I rarely share my DJ schedule with you (it’s not top secret, or very heavy) but I’m super honored and excited to be opening for Buenos Aires’ duo the Frikstailers (pronounced “Freak Stylers”) this Wednesday, September 29th at the Nectar Lounge here in Seattle. I’ll be playing alongside Seattle badman DJ Darwin of Mad Rad fame, and it’s only $7 if you snag tickets right now!
For those of you who may be unfamiliar with the work of Buenos Aires label and club night ZZK (pronounced Zizek), then I’d do yourself a favor and backtrack to their excellent “Cumbia Digital” compilations that have come out over the past 2 years. Through various conduits of musical excellence and taste, namely DJ/Rupture and Geko Jones of Dutty Artz or Disco Shawn and Oro 11 of San Francisco-based label Bersa Discos, Latin America’s decades-old Cumbia style has been elevated to international intrigue and recognition.
Self-described as “Cumbia Digital,” or Digital Cumbia for the non-Spanish grammar folk, ZZK has defined itself as a truly pioneering force behind the re-invention of a sound the was born in the folk traditions of Columbia to a sound that is inspired by everything from Dancehall and Hip-Hop to Dubstep and House. ZZK’s roster of artists is perhaps overwhelming at first glance, but few artists rise to distinction like the Frikstailers.
Released earlier this month, the Frikstailers’ latest EP “Bicho de Luz” is an infectious whirlwind of sounds and styles, samples and shuffles, and is a great snapshot of what to expect from them on their North American tour. Few sounds seem to be uniting genres and styles like Cumbia, and with American producers like New York’s Uproot Andy or Austin, TX’s DJ Orion traveling the world with their own Cumbia styles, few genres seem to be maintaining the freshness that Cumbia has been maintaining over the last year.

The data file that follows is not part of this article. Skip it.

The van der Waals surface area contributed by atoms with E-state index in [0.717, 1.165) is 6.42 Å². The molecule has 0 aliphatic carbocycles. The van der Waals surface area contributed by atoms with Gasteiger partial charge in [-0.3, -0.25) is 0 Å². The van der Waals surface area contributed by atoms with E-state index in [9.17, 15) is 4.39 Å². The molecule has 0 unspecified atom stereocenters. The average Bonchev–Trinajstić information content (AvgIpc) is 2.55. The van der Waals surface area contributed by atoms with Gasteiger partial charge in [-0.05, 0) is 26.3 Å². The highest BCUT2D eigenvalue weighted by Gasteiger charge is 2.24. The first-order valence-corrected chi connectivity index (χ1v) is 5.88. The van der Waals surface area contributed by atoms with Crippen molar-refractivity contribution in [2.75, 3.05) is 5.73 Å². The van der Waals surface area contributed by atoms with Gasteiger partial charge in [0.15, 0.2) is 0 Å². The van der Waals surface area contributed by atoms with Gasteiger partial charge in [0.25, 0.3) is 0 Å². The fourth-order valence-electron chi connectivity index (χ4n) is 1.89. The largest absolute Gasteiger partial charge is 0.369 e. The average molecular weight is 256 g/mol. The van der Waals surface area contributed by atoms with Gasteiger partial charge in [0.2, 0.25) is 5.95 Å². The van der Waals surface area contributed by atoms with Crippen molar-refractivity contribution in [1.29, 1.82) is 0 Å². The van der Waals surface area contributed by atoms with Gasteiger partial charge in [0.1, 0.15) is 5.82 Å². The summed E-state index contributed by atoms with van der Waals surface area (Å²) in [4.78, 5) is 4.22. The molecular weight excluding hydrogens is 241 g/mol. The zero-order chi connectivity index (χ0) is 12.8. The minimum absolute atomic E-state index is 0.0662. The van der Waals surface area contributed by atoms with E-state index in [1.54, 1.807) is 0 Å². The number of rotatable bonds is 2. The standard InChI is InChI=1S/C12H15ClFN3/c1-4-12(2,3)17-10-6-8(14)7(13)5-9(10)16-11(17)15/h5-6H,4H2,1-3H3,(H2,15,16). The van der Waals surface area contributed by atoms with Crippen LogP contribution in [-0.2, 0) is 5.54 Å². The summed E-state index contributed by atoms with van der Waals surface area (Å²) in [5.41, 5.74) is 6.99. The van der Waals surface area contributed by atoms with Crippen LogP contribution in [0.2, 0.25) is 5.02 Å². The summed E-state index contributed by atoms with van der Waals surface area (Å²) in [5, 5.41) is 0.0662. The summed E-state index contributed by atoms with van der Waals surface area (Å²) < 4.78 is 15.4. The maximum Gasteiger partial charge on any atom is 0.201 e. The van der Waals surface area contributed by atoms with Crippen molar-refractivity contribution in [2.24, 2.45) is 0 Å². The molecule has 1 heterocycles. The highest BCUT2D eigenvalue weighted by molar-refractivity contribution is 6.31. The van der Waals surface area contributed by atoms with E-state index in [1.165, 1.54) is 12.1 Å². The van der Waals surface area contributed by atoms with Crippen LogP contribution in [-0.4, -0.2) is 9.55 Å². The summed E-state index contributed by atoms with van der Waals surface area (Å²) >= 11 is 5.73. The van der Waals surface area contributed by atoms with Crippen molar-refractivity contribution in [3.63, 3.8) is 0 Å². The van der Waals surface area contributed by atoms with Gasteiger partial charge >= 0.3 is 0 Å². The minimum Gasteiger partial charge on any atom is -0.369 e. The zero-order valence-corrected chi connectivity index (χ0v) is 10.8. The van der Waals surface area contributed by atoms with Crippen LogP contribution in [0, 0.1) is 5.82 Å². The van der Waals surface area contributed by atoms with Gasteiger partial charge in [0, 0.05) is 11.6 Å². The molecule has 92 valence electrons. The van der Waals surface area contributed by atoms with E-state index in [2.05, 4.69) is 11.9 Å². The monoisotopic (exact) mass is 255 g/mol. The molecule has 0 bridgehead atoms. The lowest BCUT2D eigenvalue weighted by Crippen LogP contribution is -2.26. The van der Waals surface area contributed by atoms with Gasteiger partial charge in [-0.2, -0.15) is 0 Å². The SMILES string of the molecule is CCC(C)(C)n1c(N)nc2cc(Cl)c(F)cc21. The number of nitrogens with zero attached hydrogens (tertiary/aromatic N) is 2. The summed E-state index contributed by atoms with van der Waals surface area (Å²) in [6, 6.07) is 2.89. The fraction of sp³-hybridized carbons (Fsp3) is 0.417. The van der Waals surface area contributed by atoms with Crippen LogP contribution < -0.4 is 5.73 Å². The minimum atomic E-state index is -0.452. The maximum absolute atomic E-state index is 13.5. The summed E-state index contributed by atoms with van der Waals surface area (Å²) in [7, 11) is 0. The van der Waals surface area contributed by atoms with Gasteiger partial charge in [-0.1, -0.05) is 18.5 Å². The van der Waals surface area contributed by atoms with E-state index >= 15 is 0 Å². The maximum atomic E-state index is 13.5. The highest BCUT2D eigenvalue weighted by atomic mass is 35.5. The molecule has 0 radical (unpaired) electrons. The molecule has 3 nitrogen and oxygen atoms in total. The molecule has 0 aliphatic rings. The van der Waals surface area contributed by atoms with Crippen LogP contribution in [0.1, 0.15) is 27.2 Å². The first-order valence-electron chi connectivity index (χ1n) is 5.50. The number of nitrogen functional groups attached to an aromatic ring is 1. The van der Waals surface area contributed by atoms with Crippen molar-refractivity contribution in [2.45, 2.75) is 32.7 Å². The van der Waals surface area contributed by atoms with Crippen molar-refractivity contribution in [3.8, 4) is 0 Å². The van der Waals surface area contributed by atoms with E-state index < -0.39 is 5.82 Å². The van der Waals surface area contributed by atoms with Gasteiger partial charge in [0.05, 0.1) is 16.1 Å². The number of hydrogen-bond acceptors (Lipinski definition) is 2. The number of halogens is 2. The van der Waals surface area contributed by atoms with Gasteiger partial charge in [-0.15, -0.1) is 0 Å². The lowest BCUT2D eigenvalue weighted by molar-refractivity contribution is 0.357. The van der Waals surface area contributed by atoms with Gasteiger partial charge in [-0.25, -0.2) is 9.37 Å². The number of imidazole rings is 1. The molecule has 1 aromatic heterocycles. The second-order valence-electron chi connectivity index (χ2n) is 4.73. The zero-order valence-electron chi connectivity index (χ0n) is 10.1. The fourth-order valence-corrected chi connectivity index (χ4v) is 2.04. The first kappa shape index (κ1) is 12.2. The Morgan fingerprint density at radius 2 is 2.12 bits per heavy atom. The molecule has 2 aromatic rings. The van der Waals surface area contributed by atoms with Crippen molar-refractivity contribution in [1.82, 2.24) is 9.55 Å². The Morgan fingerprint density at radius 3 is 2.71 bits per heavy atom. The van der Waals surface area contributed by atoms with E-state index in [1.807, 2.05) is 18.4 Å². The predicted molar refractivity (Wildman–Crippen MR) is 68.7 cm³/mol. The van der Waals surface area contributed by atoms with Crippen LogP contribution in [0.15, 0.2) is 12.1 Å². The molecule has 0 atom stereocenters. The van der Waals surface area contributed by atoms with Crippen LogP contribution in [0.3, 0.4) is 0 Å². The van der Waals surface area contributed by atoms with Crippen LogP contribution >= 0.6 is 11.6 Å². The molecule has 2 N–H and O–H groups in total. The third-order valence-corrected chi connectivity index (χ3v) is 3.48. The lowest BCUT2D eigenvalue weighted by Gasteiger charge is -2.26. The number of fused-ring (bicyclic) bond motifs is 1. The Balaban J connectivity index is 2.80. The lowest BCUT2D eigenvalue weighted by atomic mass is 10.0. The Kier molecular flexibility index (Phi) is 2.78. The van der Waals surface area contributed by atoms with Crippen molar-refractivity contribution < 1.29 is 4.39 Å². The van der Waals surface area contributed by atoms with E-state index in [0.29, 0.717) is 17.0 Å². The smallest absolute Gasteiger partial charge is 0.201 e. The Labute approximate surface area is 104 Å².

Available for download are a couple goodies from the Frikstailers duo. The first is a free high-quality download of the track “Dancehallete” from their “Bicho de Luz” EP. Also, available today via XLR8R magazine is a Frikstailers remix of international-renowned Colombian band Bomba Estereo.
So Tectonic, run by DJ Pinch, has been one of my favorite record labels for a long time, especially since the release of Tectonic Plates, Vol. 2, one-half compilation, one-half epic DJ mix, that showcases dark, contemplative, future bass-permutations across 2 CDs. They’ve just released one of the biggest singles of 2010 with Darqwan, aka 2-step legend Oris Jay on the AA side alongside Jakes, boss of Bristol-based Hench Records, which specializes in the heavier, more industrial side of the dubstep ‘ting. Darqwan’s track is broken beats, quiet vocal cuts that float in and out of the mix, and unrelenting, saturated eyes-down bass jabs. Jakes’ track has a swung, smooth gallop and crazy low bassweight, in addition to horrifying samples about the end of the world and the Mayan calendar.
Second, I don’t know how it took me this long to hear about it (big ups to Rub-a-Dub for making me aware of this and for hosting it on their server) but Skream recently released a four-track EP of originals and remixes that are totally free. There’s little consistency in the EP itself, with bangin’ bwah bwah trashers alongside a subtle 2-step bootleg remix of, yes, Show Me Love, but I’ve always been a fan of Skream so I figured I’d provide this for you freegans out there. You can download that all here.
Lastly, I went over the Hench website and saw that they’ve been posting free promo tracks from their mixtapes.
Their most recent give-away is some serious industrial darkness, accompanied by completely inane autotuned ethnic samples which I’m willing to overlook because the bass is so bangin’. This one’s from label artist Amirah. Thanks guys!
I don’t know whether you share this dream with me: I’ve been dreaming of a festival, on the beach; with great music, disco and pop, mostly electronic; nice weather of course; good food and lovely wine.